Google introduced Now on Tap with Android 6.0 Marshmallow, and I remember being so impressed by the things it could do, that it was the sole reason for me being excited about the marshmallow update. Most of us don’t use Now on Tap all that much but it’s not because Now on Tap is not useful, it is just that most of us haven’t really tried it as much. So here we’ll show you four relatively unknown features of Google Now on Tap that you probably didn’t know about either.
Even though an automatic update has upgraded many people from Google Now to Google Assistant, there are still many more using Google Now. Maybe their device wasn’t eligible for the update, or maybe they aren’t crazy about Google Assistant. If you’re wondering what’s the use learning about what Google Now could do when you have the Google Assistant now, there’s a way you can get back to Google Now, if you want to.
Why would you want to do that? Other than personal reasons, the fact that Google Now still has a few tricks up its sleeve that Google Assistant yet can’t perform could be a good reason. Although, Google Assistant is getting better.
iOS devices have a built-in dictionary which can be invoked by highlighting a text and tapping Look up. On the Android side, things aren’t, or weren’t as easy until Android 6.0 Marshmallow. Because now we have Now on Tap which not only can find you the meaning of a word but entire phrases as long as you’re online. All you have to do is long press and use the pointers that appear to highlight the text. This tells Now on Tap if invoked that this is the area of your screen you want it to focus on. Long press the home button and Now on tap will appear with a search result showing the meaning of the highlighted word or phrase.
For those using Google Assistant, the process is the same except you will have to scroll down after invoking the assistant. There are often when you can’t long press to select a particular word, however, like on the Facebook or Twitter app or some other apps as well. Here you can just long press the home button to launch Now on Tap and then touch the finger icon at the bottom. This lets you select any word or phrase on the screen for which a search result will be displayed. This is one of those things that the Google Assistant can’t yet do.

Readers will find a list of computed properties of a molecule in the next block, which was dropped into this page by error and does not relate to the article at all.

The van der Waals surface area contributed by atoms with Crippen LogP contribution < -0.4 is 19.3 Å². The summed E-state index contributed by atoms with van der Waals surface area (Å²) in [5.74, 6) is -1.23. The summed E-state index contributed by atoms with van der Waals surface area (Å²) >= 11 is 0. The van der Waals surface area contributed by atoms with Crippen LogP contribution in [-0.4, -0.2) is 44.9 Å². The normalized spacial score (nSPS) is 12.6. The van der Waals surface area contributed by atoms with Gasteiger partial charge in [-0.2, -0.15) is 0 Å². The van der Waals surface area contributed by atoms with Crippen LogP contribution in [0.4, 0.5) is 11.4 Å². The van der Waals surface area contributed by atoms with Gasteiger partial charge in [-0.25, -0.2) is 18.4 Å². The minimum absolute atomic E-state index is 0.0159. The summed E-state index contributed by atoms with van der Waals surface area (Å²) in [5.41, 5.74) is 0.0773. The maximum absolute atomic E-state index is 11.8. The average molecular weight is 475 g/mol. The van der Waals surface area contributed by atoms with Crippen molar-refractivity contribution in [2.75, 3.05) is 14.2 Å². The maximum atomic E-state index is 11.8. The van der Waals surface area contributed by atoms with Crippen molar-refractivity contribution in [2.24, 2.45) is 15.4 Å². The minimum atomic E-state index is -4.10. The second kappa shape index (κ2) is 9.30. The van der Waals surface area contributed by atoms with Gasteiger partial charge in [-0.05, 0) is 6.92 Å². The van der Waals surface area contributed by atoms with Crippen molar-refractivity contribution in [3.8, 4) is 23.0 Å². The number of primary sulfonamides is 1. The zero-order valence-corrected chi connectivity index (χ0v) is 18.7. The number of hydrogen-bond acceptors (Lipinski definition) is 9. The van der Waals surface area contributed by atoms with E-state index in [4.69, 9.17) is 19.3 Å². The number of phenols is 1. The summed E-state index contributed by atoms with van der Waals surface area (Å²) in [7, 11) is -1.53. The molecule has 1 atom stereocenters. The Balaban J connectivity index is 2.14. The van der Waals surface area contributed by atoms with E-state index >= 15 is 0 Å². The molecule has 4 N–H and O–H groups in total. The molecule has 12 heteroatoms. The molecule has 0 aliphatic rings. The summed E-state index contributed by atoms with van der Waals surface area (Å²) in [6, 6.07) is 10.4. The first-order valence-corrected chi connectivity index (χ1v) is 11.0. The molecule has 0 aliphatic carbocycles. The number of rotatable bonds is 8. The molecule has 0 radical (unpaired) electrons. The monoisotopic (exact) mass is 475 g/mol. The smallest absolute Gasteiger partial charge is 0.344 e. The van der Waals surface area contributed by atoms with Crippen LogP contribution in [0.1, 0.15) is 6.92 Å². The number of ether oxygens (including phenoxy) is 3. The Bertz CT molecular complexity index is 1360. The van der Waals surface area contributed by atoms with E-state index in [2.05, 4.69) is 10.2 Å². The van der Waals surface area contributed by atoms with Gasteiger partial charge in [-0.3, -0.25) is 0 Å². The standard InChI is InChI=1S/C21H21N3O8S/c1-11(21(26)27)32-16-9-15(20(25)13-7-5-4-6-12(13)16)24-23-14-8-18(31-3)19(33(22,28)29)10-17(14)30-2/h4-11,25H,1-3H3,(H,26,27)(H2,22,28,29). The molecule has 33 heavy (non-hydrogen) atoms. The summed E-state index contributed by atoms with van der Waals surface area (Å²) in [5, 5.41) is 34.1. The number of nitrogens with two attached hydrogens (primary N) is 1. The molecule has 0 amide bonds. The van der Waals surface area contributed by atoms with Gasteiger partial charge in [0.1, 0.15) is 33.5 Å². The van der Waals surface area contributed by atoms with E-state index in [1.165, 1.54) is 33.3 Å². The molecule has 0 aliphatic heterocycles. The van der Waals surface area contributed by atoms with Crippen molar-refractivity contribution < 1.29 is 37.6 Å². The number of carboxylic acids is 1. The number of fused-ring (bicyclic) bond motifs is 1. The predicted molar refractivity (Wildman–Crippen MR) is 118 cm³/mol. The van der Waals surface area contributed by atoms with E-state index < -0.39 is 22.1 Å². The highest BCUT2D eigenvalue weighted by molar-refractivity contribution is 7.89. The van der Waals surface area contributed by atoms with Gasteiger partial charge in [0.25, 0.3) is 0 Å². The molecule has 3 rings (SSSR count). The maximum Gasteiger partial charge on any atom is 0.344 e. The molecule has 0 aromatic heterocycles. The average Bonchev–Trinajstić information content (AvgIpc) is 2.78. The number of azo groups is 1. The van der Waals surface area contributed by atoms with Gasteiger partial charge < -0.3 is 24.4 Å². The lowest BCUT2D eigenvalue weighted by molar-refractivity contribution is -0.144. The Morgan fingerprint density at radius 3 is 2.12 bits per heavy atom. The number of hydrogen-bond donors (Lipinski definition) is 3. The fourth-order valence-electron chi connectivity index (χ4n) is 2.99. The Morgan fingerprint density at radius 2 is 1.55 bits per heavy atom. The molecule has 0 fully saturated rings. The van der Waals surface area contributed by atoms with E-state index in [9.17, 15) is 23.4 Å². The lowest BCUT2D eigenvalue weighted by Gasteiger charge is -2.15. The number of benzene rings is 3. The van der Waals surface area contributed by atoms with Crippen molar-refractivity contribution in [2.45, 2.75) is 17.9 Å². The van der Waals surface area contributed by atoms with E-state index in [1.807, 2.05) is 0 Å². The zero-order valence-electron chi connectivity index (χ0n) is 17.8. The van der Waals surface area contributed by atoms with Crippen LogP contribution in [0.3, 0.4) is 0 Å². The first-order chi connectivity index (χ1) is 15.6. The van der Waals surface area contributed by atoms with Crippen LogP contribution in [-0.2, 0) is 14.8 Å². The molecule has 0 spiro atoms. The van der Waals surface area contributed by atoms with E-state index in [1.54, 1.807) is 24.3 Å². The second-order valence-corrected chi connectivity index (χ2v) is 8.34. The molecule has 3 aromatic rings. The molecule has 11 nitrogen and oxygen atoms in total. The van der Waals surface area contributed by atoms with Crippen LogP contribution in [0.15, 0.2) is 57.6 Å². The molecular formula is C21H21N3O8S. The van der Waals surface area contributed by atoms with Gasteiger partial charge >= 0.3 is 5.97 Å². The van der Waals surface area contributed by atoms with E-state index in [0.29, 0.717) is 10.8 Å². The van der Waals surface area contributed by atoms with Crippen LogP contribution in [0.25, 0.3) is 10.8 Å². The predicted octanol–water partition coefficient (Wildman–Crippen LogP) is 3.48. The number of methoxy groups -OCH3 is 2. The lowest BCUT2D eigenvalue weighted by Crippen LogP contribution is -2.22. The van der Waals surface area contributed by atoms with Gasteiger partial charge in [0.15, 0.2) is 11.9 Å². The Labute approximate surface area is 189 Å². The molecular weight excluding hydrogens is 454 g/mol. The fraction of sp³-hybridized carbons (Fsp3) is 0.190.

Taking screenshots on an Android is rather easy. Just press the Power and Volume Down buttons together, and a screenshot is captured. So why would you use Now on Tap to capture screenshots? Maybe you’re feeling lazy or for some reason can not press the two buttons because you’re eating or something as you use your phone. In a similar case, you just have to long press the home button and when Now on Tap appears, just press the Share icon. A screenshot will be captured and the share menu will appear allowing you to share the captured screenshot quickly.
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Google Assistant couldn’t perform a screenshot before, but with recent updates, the ability was added to it. Although you still can’t take a screenshot of your home screen using the Assistant.
Android has Quick settings, accessible via a swipe from the top edge of the screen. Often, it is considered an equal to the Control Center on iOS which is accessed via a swipe from the bottom of the screen. However, the Control Center has something called Quick Shortcuts to launch apps that the Android Quick Settings don’t have. It can be added via apps on Android Nougat, but what about Android Marshmallow?
You might have guessed it by now. If you have Google Now, long press the home button while on the home screen and you will be presented with some quick shortcuts that let you create reminders, add calendar entries, set an alarm, or begin turn-by-turn navigation to your work or home, or search for nearby restaurants, ATMs, gas stations and such. This functionality is sort of available on Google Assistant as well, but you will have to ask it to do them instead.
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Google Photos uses Google’s Machine learning algorithm to identify objects and faces in photos and the same algorithm is used on the Google Pixel to process the images captured by its camera. Google Now can also use this algorithm to find objects or subjects of interest within a picture other than the usual image search that it can do as well. This is sort of like Google Goggles except that the functionality is baked into your device itself rather than an app that will use up precious storage on your device.
Just launch the Camera and point it at something, like the Dell logo on the back of your laptop, or a Coke bottle, a famous monument, etc. Long press the home button and the image will be scanned to give you results. This can also be done with an image already stored on your device. Just open the image and launch Now on Tap. The Google Assistant can perform this feat a well, just launch it and scroll down to see results. You must consider though that image recognition is a complex technology and will probably not work as flawlessly as things work with texts.
Unfortunately, like many other features on Android, Google Now features are also hidden, with no visual cues to guide users or let them know about the things it can do for them. But now that you know about these features we hope they come in handy.
Do you know some more useful Now on Tap features you think are not very well known? Sound off in the comments below.
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